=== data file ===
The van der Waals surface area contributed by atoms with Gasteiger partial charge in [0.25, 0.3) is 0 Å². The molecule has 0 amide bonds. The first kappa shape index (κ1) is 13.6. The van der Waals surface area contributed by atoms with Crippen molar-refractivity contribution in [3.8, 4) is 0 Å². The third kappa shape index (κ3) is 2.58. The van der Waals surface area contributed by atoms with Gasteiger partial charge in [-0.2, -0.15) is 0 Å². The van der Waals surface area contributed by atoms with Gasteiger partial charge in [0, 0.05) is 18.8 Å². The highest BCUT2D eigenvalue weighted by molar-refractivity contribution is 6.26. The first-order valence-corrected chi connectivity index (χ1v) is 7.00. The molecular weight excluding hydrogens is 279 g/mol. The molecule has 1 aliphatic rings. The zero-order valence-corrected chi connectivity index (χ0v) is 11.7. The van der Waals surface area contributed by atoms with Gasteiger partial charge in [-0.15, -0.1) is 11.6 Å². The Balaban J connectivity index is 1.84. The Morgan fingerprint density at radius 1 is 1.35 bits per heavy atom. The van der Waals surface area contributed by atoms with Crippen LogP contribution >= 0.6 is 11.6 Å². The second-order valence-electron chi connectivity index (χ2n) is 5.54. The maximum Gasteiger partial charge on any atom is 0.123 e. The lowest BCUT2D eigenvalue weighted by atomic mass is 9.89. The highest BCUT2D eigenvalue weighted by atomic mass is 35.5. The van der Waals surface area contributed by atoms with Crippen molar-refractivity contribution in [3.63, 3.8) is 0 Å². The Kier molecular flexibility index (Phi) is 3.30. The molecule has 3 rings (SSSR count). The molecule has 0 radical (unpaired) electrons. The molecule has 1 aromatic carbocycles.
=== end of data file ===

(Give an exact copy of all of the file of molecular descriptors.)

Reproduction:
The van der Waals surface area contributed by atoms with Gasteiger partial charge in [0.25, 0.3) is 0 Å². The molecule has 0 amide bonds. The first kappa shape index (κ1) is 13.6. The van der Waals surface area contributed by atoms with Crippen molar-refractivity contribution in [3.8, 4) is 0 Å². The third kappa shape index (κ3) is 2.58. The van der Waals surface area contributed by atoms with Gasteiger partial charge in [-0.2, -0.15) is 0 Å². The van der Waals surface area contributed by atoms with Gasteiger partial charge in [0, 0.05) is 18.8 Å². The highest BCUT2D eigenvalue weighted by molar-refractivity contribution is 6.26. The first-order valence-corrected chi connectivity index (χ1v) is 7.00. The molecular weight excluding hydrogens is 279 g/mol. The molecule has 1 aliphatic rings. The zero-order valence-corrected chi connectivity index (χ0v) is 11.7. The van der Waals surface area contributed by atoms with Gasteiger partial charge in [-0.15, -0.1) is 11.6 Å². The Balaban J connectivity index is 1.84. The Morgan fingerprint density at radius 1 is 1.35 bits per heavy atom. The van der Waals surface area contributed by atoms with Crippen LogP contribution >= 0.6 is 11.6 Å². The second-order valence-electron chi connectivity index (χ2n) is 5.54. The maximum Gasteiger partial charge on any atom is 0.123 e. The lowest BCUT2D eigenvalue weighted by atomic mass is 9.89. The highest BCUT2D eigenvalue weighted by atomic mass is 35.5. The van der Waals surface area contributed by atoms with Crippen molar-refractivity contribution in [3.63, 3.8) is 0 Å². The Kier molecular flexibility index (Phi) is 3.30. The molecule has 3 rings (SSSR count). The molecule has 0 radical (unpaired) electrons. The molecule has 1 aromatic carbocycles.